Prosecutors love using summary witnesses, usually their case agents, at trial. As the closing, wrap-up witness, an agent can testify about summary charts which he/she prepared, nicely aligning the counts and charges with key documentary exhibits or with trial testimony, or can put into evidence the inculpatory statements made by the defendant. Put on the stand as an opening witness, an agent can trace the course of his or her investigation, describe the execution of a search, or carefully establishing the reasons that the government focused its attention on the individual now sitting at the defense table. In cases involving complex organizations, such as gang or organized crime prosecutions, an agent may judiciously describe enterprise structures and, based on the agent’s investigative experience, the roles typically played by certain sorts of individuals in those entities.
But when the agent-witness testifies first, and goes further to anticipate and summarize evidence which has not yet been admitted, then the government is on very thin ice, as the First Circuit recently emphasized in United States v. Rodriguez-Adorno, 695 F.3d 32 (1st Cir. 2012). This was a carjacking case, and the case agent from the FBI led off the government’s presentation. Unfortunately, the agent went beyond a description of his investigative efforts -- he identified the defendant as the individual depicted on surveillance tapes of the deadly episode and also testified that seven or eight witnesses would testify that the defendant was involved in the crime.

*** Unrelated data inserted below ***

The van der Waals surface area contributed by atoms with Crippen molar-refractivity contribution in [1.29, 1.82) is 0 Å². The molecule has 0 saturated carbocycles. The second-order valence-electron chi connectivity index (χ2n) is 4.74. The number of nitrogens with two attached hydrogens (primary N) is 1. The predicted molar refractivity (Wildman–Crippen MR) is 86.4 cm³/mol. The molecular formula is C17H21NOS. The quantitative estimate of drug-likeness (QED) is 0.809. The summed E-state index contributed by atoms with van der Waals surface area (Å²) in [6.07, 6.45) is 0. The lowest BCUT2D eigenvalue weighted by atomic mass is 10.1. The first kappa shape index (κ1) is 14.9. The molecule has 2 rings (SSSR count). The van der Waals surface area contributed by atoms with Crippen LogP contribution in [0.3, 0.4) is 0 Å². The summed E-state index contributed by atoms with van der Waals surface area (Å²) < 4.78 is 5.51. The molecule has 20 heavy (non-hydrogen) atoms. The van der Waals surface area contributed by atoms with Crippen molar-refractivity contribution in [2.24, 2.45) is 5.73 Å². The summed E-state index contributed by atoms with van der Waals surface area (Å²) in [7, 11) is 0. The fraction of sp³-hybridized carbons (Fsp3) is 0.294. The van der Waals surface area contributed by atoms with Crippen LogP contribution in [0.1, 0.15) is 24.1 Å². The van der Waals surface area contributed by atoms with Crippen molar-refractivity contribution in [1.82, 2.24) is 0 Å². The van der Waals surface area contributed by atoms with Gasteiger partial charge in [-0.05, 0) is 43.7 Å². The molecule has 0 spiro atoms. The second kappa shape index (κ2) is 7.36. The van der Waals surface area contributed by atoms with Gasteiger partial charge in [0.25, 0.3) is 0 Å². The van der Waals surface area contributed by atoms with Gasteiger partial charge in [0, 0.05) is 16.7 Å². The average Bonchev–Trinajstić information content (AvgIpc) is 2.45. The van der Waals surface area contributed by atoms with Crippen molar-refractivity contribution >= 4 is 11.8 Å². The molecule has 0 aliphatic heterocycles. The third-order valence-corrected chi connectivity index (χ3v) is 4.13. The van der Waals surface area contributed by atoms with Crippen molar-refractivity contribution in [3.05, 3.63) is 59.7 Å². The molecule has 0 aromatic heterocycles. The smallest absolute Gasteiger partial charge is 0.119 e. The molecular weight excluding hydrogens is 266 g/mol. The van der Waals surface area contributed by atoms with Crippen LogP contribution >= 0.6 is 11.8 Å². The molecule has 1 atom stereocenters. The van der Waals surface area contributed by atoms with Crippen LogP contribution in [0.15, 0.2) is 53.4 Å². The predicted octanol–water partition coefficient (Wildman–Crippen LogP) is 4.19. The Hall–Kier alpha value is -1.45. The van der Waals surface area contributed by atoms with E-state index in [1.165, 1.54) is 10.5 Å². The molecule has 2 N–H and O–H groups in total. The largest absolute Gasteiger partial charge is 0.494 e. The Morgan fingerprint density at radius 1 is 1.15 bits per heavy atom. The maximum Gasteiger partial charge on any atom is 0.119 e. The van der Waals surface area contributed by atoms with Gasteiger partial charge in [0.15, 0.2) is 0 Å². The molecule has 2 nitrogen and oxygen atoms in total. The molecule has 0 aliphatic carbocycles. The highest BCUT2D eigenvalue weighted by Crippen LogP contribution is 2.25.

The court of appeals reiterated its concerns with overview testimony from the government early in a trial, warning that such witnesses must take care not to describe the theory of prosecution based on hearsay statements made to the agent and must not implicate the defendant in the charged offense. In this case for example, the agent repeatedly referred to the episode as a “carjacking” and a “murder” of the driver, statements which assumed the offense had been proven, and which were admitted in error. It was also error (i) to admit the agent’s testimony about the witnesses who would implicate the defendant, which was hearsay, and (ii) to have allowed the agent to identify the defendant on the video, which was an impermissible lay opinion under FRE 701, since the jury was as well-suited to identify the individual on the video, rendering the agent’s opinion unhelpful to the trier of fact.
In the end, the First Circuit deemed the errors harmless, of course, and affirmed the conviction, but the lessons are clear and the path to a well-taken objection or in limine motion illuminated.